The husband, 40, has just received a redundancy payment of pounds 40,000 and is starting a landscape gardening business. His wife, 42, is a freelance journalist earning pounds 33,000, with pounds 25,000 saved in building society accounts. They have a daughter, 18, who has started a three-year university course, but does not receive a grant.
Mr Ward advised placing pounds 10,000 in index-linked National Savings certificates and pounds 20,000 in separate zero- preference shares, a low-risk investment because they are the first class of share to be paid out when an investment trust is wound up.
A further pounds 8,000 was earmarked for a three-year capital-protected monthly income to provide the student daughter with a grant. He also advised she take up her cheap student loan, which would not have to be repaid until after graduation. The rest of the money should be kept in interest-paying cheque accounts, he said.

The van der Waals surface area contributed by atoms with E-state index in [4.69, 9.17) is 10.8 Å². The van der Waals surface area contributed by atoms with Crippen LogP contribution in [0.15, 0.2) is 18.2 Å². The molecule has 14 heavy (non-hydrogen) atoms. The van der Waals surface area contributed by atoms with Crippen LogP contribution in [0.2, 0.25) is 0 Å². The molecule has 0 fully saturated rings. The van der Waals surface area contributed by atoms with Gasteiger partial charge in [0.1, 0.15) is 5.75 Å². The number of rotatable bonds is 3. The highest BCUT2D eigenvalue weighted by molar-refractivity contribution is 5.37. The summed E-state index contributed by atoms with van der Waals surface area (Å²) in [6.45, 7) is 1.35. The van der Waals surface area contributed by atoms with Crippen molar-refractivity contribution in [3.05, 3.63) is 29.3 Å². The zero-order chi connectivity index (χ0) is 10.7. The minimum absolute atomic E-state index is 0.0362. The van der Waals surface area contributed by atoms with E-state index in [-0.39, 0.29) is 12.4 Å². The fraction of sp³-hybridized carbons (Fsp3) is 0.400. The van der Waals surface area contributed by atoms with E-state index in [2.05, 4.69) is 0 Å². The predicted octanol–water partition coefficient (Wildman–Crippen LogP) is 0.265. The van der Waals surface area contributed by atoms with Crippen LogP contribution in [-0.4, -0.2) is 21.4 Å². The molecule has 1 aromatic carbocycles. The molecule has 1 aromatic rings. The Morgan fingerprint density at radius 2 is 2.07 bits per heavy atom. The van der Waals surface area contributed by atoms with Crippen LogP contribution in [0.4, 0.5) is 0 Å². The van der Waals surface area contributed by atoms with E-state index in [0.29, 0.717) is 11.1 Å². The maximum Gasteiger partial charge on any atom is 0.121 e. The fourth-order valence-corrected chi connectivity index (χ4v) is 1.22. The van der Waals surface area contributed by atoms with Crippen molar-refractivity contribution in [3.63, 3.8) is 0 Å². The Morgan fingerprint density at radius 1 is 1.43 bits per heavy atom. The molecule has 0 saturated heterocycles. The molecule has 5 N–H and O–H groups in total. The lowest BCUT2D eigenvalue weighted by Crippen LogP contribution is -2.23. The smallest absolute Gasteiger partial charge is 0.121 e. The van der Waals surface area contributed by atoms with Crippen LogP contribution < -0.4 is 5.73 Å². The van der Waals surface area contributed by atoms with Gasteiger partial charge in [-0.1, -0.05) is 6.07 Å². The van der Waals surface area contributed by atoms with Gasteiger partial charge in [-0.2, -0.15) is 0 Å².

The prize-winning advice is striking because it does not involve clever wheeling and dealing and would not have earned much commission.
Mr Ward said: 'The zero- preference shares would, in some cases, have earned some pounds 600 in commission. In most cases, it would have been nil. The three-year annuity would have paid pounds 176.
'I would have discussed this with the couple first and agreed a fee of pounds 500, with all commission rebated back to the clients. The basis for this was that it related to three years' advice, to the end of their daughter's course.'Reuse content